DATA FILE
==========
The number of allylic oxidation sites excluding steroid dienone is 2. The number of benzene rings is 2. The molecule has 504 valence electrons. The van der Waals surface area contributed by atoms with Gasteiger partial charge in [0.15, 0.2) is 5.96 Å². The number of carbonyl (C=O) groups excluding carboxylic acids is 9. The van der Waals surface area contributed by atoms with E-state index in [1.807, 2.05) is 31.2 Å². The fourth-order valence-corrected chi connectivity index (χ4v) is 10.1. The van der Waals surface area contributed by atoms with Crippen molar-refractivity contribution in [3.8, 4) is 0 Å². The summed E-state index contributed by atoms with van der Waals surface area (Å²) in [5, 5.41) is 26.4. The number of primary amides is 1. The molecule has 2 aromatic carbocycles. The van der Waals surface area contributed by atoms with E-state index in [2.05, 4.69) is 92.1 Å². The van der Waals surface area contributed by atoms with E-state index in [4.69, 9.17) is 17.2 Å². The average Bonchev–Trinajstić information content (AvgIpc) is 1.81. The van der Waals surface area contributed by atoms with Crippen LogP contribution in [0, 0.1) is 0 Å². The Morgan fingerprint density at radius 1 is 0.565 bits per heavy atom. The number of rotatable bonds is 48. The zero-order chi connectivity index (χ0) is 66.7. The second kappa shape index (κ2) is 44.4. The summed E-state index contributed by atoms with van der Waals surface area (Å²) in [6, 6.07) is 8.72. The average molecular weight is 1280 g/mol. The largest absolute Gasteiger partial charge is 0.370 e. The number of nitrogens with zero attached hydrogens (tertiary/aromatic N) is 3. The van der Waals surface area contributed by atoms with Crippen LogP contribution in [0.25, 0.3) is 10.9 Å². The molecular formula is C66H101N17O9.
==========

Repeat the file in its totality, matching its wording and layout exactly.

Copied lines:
The number of allylic oxidation sites excluding steroid dienone is 2. The number of benzene rings is 2. The molecule has 504 valence electrons. The van der Waals surface area contributed by atoms with Gasteiger partial charge in [0.15, 0.2) is 5.96 Å². The number of carbonyl (C=O) groups excluding carboxylic acids is 9. The van der Waals surface area contributed by atoms with E-state index in [1.807, 2.05) is 31.2 Å². The fourth-order valence-corrected chi connectivity index (χ4v) is 10.1. The van der Waals surface area contributed by atoms with Crippen molar-refractivity contribution in [3.8, 4) is 0 Å². The summed E-state index contributed by atoms with van der Waals surface area (Å²) in [5, 5.41) is 26.4. The number of primary amides is 1. The molecule has 2 aromatic carbocycles. The van der Waals surface area contributed by atoms with E-state index in [2.05, 4.69) is 92.1 Å². The van der Waals surface area contributed by atoms with E-state index in [4.69, 9.17) is 17.2 Å². The average Bonchev–Trinajstić information content (AvgIpc) is 1.81. The van der Waals surface area contributed by atoms with Crippen LogP contribution in [0, 0.1) is 0 Å². The Morgan fingerprint density at radius 1 is 0.565 bits per heavy atom. The number of rotatable bonds is 48. The zero-order chi connectivity index (χ0) is 66.7. The second kappa shape index (κ2) is 44.4. The summed E-state index contributed by atoms with van der Waals surface area (Å²) in [6, 6.07) is 8.72. The average molecular weight is 1280 g/mol. The largest absolute Gasteiger partial charge is 0.370 e. The number of nitrogens with zero attached hydrogens (tertiary/aromatic N) is 3. The van der Waals surface area contributed by atoms with Crippen LogP contribution in [0.25, 0.3) is 10.9 Å². The molecular formula is C66H101N17O9.